4 Scientifically Backed Benefits Of Owning A Dog

We all know that feeling we get when we see a puppy and most of us have felt the warmth that coming home to a loving pet brings. Dogs are always happy to see us again regardless of whether we were gone for hours or mere minutes. While this may seem like simple emotion to many, it turns out that there are many benefits that we humans derive from having a dog in our lives.

1) Dogs Are Great Company

It’s no accident that dogs are often called “man’s best friend.” Many people view their dogs as family members, without baggage; they provide unconditional love and easy companionship. In fact, many of us have a sense of emotional connection with our dogs – a notion that some science supports. The bottom line is that our dogs make for great company and our lives are enriched by their presence.

It seems that our dogs have a unique ability to sense our feelings of loneliness, depression, and pain. Not only can they detect these emotions in their humans, but they also show a unique capacity to empathize with us.

2) Dogs Reduce Stress

In the midst of the pandemic, stress levels have increased for all of us. There is a concern for our health and the health of our loved ones, there is increased work-life stress for many, and for some, there is the added stress of home-schooling their children. In addition, we are often unable to engage in our usual stress-reducing activities like going to the gym or the bar.

Once again, our canine companions come to the rescue. Studies have shown that in stressful situations, the presence of a dog lowers stress and anxiety. It has been shown that petting or playing with a dog increases the stress-reducing hormone oxytocin and decreases the production of the stress-inducing hormone cortisol.

3) Dogs Make Us Better People

If you grew up with a dog in the family you are generally more empathetic and more compassionate toward others. It turns out that caring for a dog (or other pet ) as a child helps promote compassion and empathy later in life.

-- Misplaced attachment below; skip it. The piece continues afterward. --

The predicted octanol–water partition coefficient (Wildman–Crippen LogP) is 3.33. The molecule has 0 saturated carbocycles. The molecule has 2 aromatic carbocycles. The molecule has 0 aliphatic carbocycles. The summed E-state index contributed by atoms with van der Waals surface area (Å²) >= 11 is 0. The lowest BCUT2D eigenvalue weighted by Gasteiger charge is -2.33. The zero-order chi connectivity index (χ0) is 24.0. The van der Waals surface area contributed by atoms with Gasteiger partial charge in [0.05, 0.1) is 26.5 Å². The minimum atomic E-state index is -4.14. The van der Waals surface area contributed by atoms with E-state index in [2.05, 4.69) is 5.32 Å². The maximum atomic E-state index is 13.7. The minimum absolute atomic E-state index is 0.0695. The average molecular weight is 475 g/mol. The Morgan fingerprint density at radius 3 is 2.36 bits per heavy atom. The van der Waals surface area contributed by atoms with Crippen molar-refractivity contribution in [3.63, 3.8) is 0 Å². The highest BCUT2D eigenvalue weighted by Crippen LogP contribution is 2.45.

In addition, according to the National Center for Biotechnology Information, attachment to pets is associated with a higher quality of life in adolescents. They go on to state that: “There is [also] growing evidence that pet ownership and attachment to pets have a range of positive psychological, emotional, and physiological health outcomes for children and adults. These include a lower risk of depression, better quality of life, a greater sense of well-being, reduced psychological and physical distress, and reduced loneliness.”.

4) Dogs Make Us Healthier

Obviously, reduced stress, lower risk of depression, and a greater sense of well-being all contribute to better health, but the health benefits of dog ownership go well beyond psychological well-being. Multiple studies have found that having a dog in your life improves our physical health as well.

One study showed that dog owners lived longer than non-dog owners and they made fewer trips to the doctor. According to pubmed.gov shows that multiple studies have shown that dog owners have significantly lower heart rates, arterial pressure, and systolic blood pressure, all of which are associated with better cardiovascular health.

Bottom-line: Dogs Make Life Better

The bottom line is that dog owners generally live happier, healthier, and less stressful lives. Plus, they get to regularly look into those loving puppy eyes and are always greeted enthusiastically when they arrive home.



One comment

  1. It’s great to learn that a dog can help improve your mood while providing stress relief! My uncle is interested in owning a labrador as his first pet. We should probably look around for a kennel that lets him purchase a puppy as a start!

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